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Often it is required to execute commands on the operating system level from within an ABAP programs. Reasons may be eventing mechanisms, for instance start/stop of a printer, the necessity to (de-)compress/encrypt files or others. Sometimes these commands may even require user input. Although this should be avoided where possible, there are cases where you need to even supply user input to OS commands. Once this is the case, you are in trouble. You can see this by this rather simple example below. This code will just allow the user to ping a host and enables him to specify the target and the number of packets to send. The task seems to be pretty easy at a first glance however a solution like the one shown below can be pretty dangerous.

Doing it wrong

Let's start with some example application, allowing us to ping some remote host.


REPORT Z_TEST_PING.
TYPES char255 TYPE c LENGTH 255.
DATA lt_result TYPE TABLE OF char255 WITH EMPTY KEY.DATA lv_line TYPE char255.DATA lv_cmd TYPE char255.
PARAMETERS: pv_count TYPE i DEFAULT 5,
            pv_targt
TYPE c LENGTH 80 LOWER CASE.
INITIALIZATION.
 
CALL 'C_SAPGPARAM' ID 'NAME'  FIELD 'SAPDBHOST'
                    
ID 'VALUE' FIELD  lv_cmd.
  pv_targt
= lv_cmd. " get the db server as default target
AT SELECTION-SCREEN.
 
if pv_count < 1 OR
     pv_count >
10.
   
MESSAGE 'pv_count: The number of packets to send must be between 1 and 10.' TYPE 'E'.
 
ENDIF.
 
if pv_targt = ''.
   
MESSAGE 'pv_target: You need to specify a destination to ping.' TYPE 'E'.
 
ENDIF.

START-OF-SELECTION.
lv_cmd
= |ping -c{ pv_count } { pv_targt }|. " this only works on UNIX like ping this wayWrite :/ 'now executing: ' && lv_cmd.Write :/ .CALL 'SYSTEM' ID 'COMMAND' field lv_cmd
             
ID 'TAB' field lt_result.IF SY-SUBRC = 0.
   
LOOP at lt_result into lv_line.
     
Write :/ lv_line.
   
ENDLOOP.ELSE.
   
MESSAGE 'Error, return code ' && sy-subrc TYPE 'E'.ENDIF.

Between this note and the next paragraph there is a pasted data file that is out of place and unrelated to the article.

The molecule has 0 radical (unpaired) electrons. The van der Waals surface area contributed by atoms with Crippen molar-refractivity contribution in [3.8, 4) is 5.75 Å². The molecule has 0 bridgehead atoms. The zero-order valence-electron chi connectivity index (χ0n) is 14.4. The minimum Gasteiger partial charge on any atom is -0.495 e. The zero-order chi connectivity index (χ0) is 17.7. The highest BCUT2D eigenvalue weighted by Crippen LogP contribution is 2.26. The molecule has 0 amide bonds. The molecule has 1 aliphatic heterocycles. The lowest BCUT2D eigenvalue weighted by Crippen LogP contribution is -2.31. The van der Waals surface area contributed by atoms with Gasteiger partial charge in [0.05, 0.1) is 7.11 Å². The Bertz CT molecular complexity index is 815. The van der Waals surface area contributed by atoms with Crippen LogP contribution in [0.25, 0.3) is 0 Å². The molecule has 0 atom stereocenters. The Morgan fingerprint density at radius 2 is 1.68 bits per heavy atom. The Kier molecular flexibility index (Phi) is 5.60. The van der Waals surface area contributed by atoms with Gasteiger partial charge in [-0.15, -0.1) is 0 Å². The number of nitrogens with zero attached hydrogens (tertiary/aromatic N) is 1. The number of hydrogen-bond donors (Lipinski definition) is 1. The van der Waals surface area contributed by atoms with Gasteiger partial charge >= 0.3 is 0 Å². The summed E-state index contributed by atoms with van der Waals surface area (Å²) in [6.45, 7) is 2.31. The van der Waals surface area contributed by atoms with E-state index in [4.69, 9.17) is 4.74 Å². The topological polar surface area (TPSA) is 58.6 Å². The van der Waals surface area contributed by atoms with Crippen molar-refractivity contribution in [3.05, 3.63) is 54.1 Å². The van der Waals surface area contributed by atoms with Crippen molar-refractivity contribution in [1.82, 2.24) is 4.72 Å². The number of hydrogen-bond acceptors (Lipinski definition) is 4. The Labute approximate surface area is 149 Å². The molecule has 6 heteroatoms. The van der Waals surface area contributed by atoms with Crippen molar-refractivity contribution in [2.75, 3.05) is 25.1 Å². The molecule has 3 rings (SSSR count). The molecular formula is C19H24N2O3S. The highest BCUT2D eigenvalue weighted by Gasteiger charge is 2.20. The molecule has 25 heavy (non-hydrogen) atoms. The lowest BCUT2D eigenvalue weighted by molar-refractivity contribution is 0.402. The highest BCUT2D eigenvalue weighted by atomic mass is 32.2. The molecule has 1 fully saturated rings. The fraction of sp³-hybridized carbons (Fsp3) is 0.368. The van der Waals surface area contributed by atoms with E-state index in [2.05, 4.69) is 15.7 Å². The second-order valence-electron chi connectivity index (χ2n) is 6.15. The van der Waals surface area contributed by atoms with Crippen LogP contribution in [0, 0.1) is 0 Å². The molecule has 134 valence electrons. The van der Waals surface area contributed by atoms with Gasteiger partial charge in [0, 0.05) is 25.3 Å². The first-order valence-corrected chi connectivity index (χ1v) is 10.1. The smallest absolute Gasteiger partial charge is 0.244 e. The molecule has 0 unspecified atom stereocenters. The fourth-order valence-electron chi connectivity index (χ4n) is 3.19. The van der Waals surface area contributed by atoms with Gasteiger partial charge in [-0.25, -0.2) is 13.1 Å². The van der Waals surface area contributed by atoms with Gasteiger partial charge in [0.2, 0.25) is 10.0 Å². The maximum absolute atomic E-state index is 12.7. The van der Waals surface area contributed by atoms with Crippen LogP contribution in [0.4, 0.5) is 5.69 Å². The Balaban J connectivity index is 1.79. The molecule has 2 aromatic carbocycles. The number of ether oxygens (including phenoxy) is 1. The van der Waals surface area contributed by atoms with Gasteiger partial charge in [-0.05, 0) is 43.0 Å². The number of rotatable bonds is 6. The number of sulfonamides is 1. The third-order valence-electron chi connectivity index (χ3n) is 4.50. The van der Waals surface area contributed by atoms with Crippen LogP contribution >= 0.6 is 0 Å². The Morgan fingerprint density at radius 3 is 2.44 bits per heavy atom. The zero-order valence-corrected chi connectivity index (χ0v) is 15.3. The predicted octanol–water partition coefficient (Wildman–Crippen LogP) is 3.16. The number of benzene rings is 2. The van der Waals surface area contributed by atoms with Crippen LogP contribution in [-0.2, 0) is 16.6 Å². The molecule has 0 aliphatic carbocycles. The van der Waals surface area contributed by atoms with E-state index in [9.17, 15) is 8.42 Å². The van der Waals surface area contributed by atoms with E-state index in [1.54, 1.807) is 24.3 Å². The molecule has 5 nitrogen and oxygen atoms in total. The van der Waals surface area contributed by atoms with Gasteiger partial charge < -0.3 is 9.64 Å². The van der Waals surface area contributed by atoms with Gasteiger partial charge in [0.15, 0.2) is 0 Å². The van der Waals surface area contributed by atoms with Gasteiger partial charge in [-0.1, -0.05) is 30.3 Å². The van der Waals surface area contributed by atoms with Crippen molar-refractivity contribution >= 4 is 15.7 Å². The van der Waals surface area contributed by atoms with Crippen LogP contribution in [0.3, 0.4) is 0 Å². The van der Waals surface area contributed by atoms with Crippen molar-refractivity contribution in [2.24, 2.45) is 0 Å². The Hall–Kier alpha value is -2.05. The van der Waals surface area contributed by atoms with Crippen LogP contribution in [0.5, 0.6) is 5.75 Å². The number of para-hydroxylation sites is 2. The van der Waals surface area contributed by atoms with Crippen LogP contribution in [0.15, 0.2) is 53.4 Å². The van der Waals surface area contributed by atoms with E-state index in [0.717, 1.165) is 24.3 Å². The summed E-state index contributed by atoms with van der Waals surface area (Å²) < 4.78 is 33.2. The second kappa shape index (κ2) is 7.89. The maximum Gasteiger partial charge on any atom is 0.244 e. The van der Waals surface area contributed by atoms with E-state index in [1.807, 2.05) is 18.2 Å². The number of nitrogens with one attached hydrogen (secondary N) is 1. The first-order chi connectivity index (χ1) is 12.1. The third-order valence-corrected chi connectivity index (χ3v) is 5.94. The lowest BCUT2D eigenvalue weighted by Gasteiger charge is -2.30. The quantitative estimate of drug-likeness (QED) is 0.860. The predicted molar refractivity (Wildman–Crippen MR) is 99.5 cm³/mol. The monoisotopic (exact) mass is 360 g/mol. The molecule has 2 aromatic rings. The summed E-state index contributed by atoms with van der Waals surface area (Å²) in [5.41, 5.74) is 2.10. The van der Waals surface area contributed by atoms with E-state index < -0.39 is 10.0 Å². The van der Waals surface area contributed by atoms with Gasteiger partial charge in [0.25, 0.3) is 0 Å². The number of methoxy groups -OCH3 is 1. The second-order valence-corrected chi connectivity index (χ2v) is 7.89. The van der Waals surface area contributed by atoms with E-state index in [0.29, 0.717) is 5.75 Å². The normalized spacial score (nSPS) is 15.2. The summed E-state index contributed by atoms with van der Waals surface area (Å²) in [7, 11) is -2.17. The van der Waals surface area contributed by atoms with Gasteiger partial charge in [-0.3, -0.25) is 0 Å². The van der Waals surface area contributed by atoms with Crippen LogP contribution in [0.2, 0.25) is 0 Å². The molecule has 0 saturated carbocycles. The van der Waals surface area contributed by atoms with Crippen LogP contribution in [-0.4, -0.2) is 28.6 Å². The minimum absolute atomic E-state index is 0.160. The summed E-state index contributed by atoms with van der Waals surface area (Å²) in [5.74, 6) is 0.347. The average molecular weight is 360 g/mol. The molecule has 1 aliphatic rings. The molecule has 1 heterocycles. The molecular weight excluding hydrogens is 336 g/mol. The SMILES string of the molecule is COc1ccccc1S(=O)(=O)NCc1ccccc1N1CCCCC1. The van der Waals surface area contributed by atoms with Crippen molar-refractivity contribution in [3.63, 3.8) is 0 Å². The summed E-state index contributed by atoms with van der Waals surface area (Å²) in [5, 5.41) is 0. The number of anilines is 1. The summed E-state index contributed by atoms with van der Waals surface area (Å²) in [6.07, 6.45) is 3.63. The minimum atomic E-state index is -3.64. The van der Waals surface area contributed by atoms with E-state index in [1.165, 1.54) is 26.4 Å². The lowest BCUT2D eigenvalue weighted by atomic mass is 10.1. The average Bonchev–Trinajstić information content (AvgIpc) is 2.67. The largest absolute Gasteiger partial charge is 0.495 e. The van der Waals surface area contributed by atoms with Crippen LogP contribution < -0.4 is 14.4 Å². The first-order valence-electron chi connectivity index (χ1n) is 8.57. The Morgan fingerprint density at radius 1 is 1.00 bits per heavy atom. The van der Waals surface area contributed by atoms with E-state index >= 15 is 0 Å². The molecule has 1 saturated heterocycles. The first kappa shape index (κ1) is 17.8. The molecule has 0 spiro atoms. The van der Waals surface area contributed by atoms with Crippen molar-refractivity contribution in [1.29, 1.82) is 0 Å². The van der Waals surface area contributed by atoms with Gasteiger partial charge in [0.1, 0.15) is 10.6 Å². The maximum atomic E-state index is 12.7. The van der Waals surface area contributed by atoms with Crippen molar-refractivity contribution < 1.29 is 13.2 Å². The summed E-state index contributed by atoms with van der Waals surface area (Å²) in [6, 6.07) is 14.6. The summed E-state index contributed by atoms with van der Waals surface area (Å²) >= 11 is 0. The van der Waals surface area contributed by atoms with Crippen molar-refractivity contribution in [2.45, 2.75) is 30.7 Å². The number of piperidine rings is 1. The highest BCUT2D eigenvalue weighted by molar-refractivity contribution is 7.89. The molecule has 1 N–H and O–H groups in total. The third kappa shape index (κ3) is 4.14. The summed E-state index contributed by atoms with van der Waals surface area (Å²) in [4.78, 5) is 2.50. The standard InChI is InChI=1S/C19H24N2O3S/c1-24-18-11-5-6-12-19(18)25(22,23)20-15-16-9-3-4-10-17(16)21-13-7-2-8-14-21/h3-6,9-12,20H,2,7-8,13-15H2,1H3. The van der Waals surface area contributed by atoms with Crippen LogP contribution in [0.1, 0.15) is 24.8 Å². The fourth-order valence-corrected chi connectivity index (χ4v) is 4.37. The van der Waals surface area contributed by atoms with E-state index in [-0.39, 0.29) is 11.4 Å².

If you just enter some data for the hostname like ve74Hmst in my example, the output should look similar to the screen shown here:

However let’s see what happens if we try to enter ve74Hmst; ls –l /etc

We still get the output of the ping command, but in addition, we also get listed the contents of the directory /etc. As you may have detected, the system I used was linux based. For this OS, the command separator is the semicolon. Thus what actually happened, was that the OS first executed the ping command and afterwards the ‘ls’ command, which actually is an OS command injection.

To counter this risk, you can now try to validate the input, which for the given example here would even be feasible. However how to do this for all OS, taking in consideration Unicode encodings and other fancy stuff? Well, there is no need to do this yourself.  SAP has created a framework to be used for execution of commands which already does most of the work for you. Especially it takes care of command separators, pipe symbols and other stuff, which may be used for command injections. It also allows the specification of commands in a way, allowing programs to be less dependent on the OS.

The SXPT function group

If you have read my blog on countering directory traversal attacks, you have already learned about SFIL and its functions. The SXPT framework is somewhat similar, as it also consists of a transaction to administrate the command definitions (SM69) and function modules to make use of these definitions. However in addition, there is also transaction SM49 to directly execute commands defined in SM69.

If you open SM69, you will find a lot of definitions from SAP already being listed there. You can identify them by the type, which is SAP. Entries in the list will always in addition contain a logical command name, the operating system, for which they were defined and the command itself. For further information on SM69, please check the documentation.

Just allow me one remark which is more targeted at administrators here. For sure, you can define programs like ping as shown in the above figure for Z_PING by just specifying the command name. However from a security point of view, it may be better to specify the complete path like for Z_MYPING. The reason here is, that an attacker might not be able to replace the command (like /bin/ping on a linux system) but might be able to place another command named ping in a directory listed in the PATH environment variable ahead of the real ping command. From a programmer’s point of view, this is not relevant, as you can have one definition of a logical program name per OS. A programmer will still be able to just use one and the same logical name, although it will point to different places, depending on the operating system.